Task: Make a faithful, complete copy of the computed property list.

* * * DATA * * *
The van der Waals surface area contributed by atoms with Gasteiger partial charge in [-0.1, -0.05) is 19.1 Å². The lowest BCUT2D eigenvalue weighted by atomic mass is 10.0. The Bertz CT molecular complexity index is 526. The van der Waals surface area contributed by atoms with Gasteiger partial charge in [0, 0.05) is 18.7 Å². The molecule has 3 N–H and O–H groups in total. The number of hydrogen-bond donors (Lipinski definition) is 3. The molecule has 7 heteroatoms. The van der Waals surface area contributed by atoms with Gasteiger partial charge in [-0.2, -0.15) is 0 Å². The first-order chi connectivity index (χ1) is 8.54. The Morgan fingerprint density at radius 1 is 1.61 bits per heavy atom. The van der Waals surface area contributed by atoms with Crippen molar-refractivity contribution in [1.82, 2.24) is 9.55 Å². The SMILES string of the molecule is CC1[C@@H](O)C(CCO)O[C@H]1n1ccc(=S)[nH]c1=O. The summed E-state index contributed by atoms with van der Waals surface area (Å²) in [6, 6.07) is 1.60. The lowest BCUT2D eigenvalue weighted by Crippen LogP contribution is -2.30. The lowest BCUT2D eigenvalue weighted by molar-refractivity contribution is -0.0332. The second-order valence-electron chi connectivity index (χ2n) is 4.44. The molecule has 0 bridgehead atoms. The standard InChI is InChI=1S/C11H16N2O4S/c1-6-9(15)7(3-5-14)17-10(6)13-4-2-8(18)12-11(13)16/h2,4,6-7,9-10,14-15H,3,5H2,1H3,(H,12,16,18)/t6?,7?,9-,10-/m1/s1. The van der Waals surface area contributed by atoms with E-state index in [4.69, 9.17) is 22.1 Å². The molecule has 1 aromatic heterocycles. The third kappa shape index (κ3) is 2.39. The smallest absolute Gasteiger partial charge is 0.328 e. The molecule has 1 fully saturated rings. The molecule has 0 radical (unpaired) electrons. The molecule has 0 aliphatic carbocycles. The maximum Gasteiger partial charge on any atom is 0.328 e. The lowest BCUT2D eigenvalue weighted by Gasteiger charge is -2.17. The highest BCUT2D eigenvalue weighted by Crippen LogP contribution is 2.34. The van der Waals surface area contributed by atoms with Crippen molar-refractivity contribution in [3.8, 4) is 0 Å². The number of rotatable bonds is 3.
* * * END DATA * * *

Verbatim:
The van der Waals surface area contributed by atoms with Gasteiger partial charge in [-0.1, -0.05) is 19.1 Å². The lowest BCUT2D eigenvalue weighted by atomic mass is 10.0. The Bertz CT molecular complexity index is 526. The van der Waals surface area contributed by atoms with Gasteiger partial charge in [0, 0.05) is 18.7 Å². The molecule has 3 N–H and O–H groups in total. The number of hydrogen-bond donors (Lipinski definition) is 3. The molecule has 7 heteroatoms. The van der Waals surface area contributed by atoms with Gasteiger partial charge in [-0.2, -0.15) is 0 Å². The first-order chi connectivity index (χ1) is 8.54. The Morgan fingerprint density at radius 1 is 1.61 bits per heavy atom. The van der Waals surface area contributed by atoms with Crippen molar-refractivity contribution in [1.82, 2.24) is 9.55 Å². The SMILES string of the molecule is CC1[C@@H](O)C(CCO)O[C@H]1n1ccc(=S)[nH]c1=O. The summed E-state index contributed by atoms with van der Waals surface area (Å²) in [6, 6.07) is 1.60. The lowest BCUT2D eigenvalue weighted by Crippen LogP contribution is -2.30. The lowest BCUT2D eigenvalue weighted by molar-refractivity contribution is -0.0332. The second-order valence-electron chi connectivity index (χ2n) is 4.44. The molecule has 0 bridgehead atoms. The standard InChI is InChI=1S/C11H16N2O4S/c1-6-9(15)7(3-5-14)17-10(6)13-4-2-8(18)12-11(13)16/h2,4,6-7,9-10,14-15H,3,5H2,1H3,(H,12,16,18)/t6?,7?,9-,10-/m1/s1. The van der Waals surface area contributed by atoms with E-state index in [4.69, 9.17) is 22.1 Å². The molecule has 1 aromatic heterocycles. The third kappa shape index (κ3) is 2.39. The smallest absolute Gasteiger partial charge is 0.328 e. The molecule has 1 fully saturated rings. The molecule has 0 radical (unpaired) electrons. The molecule has 0 aliphatic carbocycles. The maximum Gasteiger partial charge on any atom is 0.328 e. The lowest BCUT2D eigenvalue weighted by Gasteiger charge is -2.17. The highest BCUT2D eigenvalue weighted by Crippen LogP contribution is 2.34. The van der Waals surface area contributed by atoms with Crippen molar-refractivity contribution in [3.8, 4) is 0 Å². The number of rotatable bonds is 3.